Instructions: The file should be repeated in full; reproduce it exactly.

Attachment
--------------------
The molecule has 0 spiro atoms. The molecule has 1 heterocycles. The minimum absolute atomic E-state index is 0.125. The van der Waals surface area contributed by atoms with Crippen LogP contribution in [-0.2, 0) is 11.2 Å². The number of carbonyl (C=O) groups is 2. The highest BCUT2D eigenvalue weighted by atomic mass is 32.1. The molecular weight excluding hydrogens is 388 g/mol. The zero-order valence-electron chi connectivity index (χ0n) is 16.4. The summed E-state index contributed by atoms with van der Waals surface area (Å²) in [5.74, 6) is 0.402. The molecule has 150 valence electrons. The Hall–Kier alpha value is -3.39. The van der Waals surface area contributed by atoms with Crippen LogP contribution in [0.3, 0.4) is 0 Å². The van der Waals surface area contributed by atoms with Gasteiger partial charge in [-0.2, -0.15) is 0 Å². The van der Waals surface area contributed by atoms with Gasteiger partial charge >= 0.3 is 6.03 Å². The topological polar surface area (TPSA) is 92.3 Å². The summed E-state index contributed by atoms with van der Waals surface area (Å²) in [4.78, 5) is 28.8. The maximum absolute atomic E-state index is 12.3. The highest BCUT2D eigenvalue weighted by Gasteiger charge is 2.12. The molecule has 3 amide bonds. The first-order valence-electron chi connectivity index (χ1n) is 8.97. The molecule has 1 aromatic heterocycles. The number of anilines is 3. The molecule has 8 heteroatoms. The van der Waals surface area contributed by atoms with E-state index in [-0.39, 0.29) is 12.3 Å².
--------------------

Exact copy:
The molecule has 0 spiro atoms. The molecule has 1 heterocycles. The minimum absolute atomic E-state index is 0.125. The van der Waals surface area contributed by atoms with Crippen LogP contribution in [-0.2, 0) is 11.2 Å². The number of carbonyl (C=O) groups is 2. The highest BCUT2D eigenvalue weighted by atomic mass is 32.1. The molecular weight excluding hydrogens is 388 g/mol. The zero-order valence-electron chi connectivity index (χ0n) is 16.4. The summed E-state index contributed by atoms with van der Waals surface area (Å²) in [5.74, 6) is 0.402. The molecule has 150 valence electrons. The Hall–Kier alpha value is -3.39. The van der Waals surface area contributed by atoms with Crippen LogP contribution in [0.3, 0.4) is 0 Å². The van der Waals surface area contributed by atoms with Gasteiger partial charge in [-0.2, -0.15) is 0 Å². The van der Waals surface area contributed by atoms with Gasteiger partial charge >= 0.3 is 6.03 Å². The topological polar surface area (TPSA) is 92.3 Å². The summed E-state index contributed by atoms with van der Waals surface area (Å²) in [4.78, 5) is 28.8. The maximum absolute atomic E-state index is 12.3. The highest BCUT2D eigenvalue weighted by Gasteiger charge is 2.12. The molecule has 3 amide bonds. The first-order valence-electron chi connectivity index (χ1n) is 8.97. The molecule has 1 aromatic heterocycles. The number of anilines is 3. The molecule has 8 heteroatoms. The van der Waals surface area contributed by atoms with E-state index in [-0.39, 0.29) is 12.3 Å².